Credit: Uncredited

Credit: Uncredited

caption arrowCaption
Police block the road to control the traffic in Almaty, Kazakhstan, Wednesday, Jan. 12, 2022. Kazakh authorities said Wednesday they detained 1,678 more people in the past 24 hours over their alleged participation in the violent unrest that rocked the former Soviet nation last week, the worst since Kazakhstan gained independence three decades ago. (AP Photo)

Credit: Uncredited

Police block the road to control the traffic in Almaty, Kazakhstan, Wednesday, Jan. 12, 2022. Kazakh authorities said Wednesday they detained 1,678 more people in the past 24 hours over their alleged participation in the violent unrest that rocked the former Soviet nation last week, the worst since Kazakhstan gained independence three decades ago. (AP Photo)
caption arrowCaption
Police block the road to control the traffic in Almaty, Kazakhstan, Wednesday, Jan. 12, 2022. Kazakh authorities said Wednesday they detained 1,678 more people in the past 24 hours over their alleged participation in the violent unrest that rocked the former Soviet nation last week, the worst since Kazakhstan gained independence three decades ago. (AP Photo)

Credit: Uncredited

Credit: Uncredited

caption arrowCaption
A police officer watches over a man as his papers are checked by colleagues at a crossing, on a street in Almaty, Kazakhstan, Monday, Jan. 10, 2022. Life in Almaty, which was affected with the violence the most during protests, started returning to normal this week, with public transport resuming operation and malls reopening. (AP Photo/Vasily Krestyaninov)

Credit: Vasily Krestyaninov

A police officer watches over a man as his papers are checked by colleagues at a crossing, on a street in Almaty, Kazakhstan, Monday, Jan. 10, 2022. Life in Almaty, which was affected with the violence the most during protests, started returning to normal this week, with public transport resuming operation and malls reopening. (AP Photo/Vasily Krestyaninov)
caption arrowCaption
A police officer watches over a man as his papers are checked by colleagues at a crossing, on a street in Almaty, Kazakhstan, Monday, Jan. 10, 2022. Life in Almaty, which was affected with the violence the most during protests, started returning to normal this week, with public transport resuming operation and malls reopening. (AP Photo/Vasily Krestyaninov)

Credit: Vasily Krestyaninov

Credit: Vasily Krestyaninov

caption arrowCaption
In this handout photo released by Russian Defense Ministry Press Service, Russian peacekeepers of Collective Security Treaty Organization guard an area at Kazakhtelecom office in Almaty, Kazakhstan, Wednesday, Jan. 12, 2022. The president of Kazakhstan has announced that a Russia-led security alliance will start pulling out its troops from the Central Asian country in two days after completing its mission. The mostly Russian troops were deployed to Kazakhstan last week by the Collective Security Treaty Organization, an alliance of six former Soviet states, at the president's request amid unprecedented public unrest. (Russian Defense Ministry Press Service via AP)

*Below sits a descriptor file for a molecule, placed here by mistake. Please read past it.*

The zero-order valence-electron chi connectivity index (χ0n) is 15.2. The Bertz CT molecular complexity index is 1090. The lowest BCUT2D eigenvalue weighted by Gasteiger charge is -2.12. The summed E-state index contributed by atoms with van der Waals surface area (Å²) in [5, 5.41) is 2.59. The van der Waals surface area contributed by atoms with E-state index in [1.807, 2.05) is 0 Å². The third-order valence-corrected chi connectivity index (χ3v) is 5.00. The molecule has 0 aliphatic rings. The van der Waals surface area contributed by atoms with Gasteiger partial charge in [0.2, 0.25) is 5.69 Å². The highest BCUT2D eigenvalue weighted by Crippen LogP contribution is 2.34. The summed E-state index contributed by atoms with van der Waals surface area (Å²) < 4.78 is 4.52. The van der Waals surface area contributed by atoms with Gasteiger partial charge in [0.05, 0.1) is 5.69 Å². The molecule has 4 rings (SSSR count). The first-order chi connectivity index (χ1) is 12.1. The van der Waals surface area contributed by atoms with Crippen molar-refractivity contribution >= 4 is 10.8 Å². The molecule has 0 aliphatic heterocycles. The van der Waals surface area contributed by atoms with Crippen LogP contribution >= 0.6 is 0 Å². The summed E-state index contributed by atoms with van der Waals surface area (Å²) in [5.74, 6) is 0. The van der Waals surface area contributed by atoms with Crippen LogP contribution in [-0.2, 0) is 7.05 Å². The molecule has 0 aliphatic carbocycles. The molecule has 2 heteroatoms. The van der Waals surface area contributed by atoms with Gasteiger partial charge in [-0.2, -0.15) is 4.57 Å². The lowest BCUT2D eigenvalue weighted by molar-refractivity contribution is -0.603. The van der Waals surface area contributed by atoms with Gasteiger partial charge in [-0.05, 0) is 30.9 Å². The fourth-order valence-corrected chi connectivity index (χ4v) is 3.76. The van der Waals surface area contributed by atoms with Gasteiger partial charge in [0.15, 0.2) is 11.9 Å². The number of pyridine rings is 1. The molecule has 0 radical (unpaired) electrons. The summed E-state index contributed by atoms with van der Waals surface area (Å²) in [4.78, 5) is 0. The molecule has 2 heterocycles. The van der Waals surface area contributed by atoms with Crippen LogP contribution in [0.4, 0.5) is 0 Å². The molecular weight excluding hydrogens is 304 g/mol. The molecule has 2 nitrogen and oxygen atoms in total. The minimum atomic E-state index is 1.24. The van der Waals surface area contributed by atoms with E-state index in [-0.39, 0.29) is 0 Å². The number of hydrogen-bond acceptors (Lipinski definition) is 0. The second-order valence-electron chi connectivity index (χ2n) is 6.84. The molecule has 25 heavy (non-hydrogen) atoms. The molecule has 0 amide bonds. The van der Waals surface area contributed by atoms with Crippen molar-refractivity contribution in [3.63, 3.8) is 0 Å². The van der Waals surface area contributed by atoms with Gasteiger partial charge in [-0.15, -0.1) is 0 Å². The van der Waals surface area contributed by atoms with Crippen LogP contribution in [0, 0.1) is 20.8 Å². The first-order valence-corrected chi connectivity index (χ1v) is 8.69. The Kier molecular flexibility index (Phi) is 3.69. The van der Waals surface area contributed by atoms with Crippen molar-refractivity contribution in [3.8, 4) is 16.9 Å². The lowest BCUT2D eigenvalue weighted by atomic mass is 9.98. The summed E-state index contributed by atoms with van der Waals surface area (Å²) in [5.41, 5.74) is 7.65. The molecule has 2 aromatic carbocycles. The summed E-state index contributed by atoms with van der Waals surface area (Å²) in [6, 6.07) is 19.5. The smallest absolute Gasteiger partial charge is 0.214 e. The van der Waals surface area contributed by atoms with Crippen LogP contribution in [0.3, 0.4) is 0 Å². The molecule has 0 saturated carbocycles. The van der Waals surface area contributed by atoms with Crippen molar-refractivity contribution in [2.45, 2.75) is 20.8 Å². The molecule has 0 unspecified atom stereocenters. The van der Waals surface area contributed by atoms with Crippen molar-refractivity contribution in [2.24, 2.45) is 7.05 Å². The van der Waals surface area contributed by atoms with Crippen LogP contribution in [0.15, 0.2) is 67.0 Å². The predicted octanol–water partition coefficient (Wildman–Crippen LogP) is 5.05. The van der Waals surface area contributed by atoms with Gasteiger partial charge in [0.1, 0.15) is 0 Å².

Credit: Uncredited

In this handout photo released by Russian Defense Ministry Press Service, Russian peacekeepers of Collective Security Treaty Organization guard an area at Kazakhtelecom office in Almaty, Kazakhstan, Wednesday, Jan. 12, 2022. The president of Kazakhstan has announced that a Russia-led security alliance will start pulling out its troops from the Central Asian country in two days after completing its mission. The mostly Russian troops were deployed to Kazakhstan last week by the Collective Security Treaty Organization, an alliance of six former Soviet states, at the president's request amid unprecedented public unrest. (Russian Defense Ministry Press Service via AP)
caption arrowCaption
In this handout photo released by Russian Defense Ministry Press Service, Russian peacekeepers of Collective Security Treaty Organization guard an area at Kazakhtelecom office in Almaty, Kazakhstan, Wednesday, Jan. 12, 2022. The president of Kazakhstan has announced that a Russia-led security alliance will start pulling out its troops from the Central Asian country in two days after completing its mission. The mostly Russian troops were deployed to Kazakhstan last week by the Collective Security Treaty Organization, an alliance of six former Soviet states, at the president's request amid unprecedented public unrest. (Russian Defense Ministry Press Service via AP)

Credit: Uncredited

Credit: Uncredited

caption arrowCaption
Pedestrians walk through a crosswalk in Almaty, Kazakhstan, Wednesday, Jan. 12, 2022. Kazakh authorities said Wednesday they detained 1,678 more people in the past 24 hours over their alleged participation in the violent unrest that rocked the former Soviet nation last week, the worst since Kazakhstan gained independence three decades ago. (AP Photo)

Credit: Uncredited

Pedestrians walk through a crosswalk in Almaty, Kazakhstan, Wednesday, Jan. 12, 2022. Kazakh authorities said Wednesday they detained 1,678 more people in the past 24 hours over their alleged participation in the violent unrest that rocked the former Soviet nation last week, the worst since Kazakhstan gained independence three decades ago. (AP Photo)
caption arrowCaption
Pedestrians walk through a crosswalk in Almaty, Kazakhstan, Wednesday, Jan. 12, 2022. Kazakh authorities said Wednesday they detained 1,678 more people in the past 24 hours over their alleged participation in the violent unrest that rocked the former Soviet nation last week, the worst since Kazakhstan gained independence three decades ago. (AP Photo)

Credit: Uncredited

Credit: Uncredited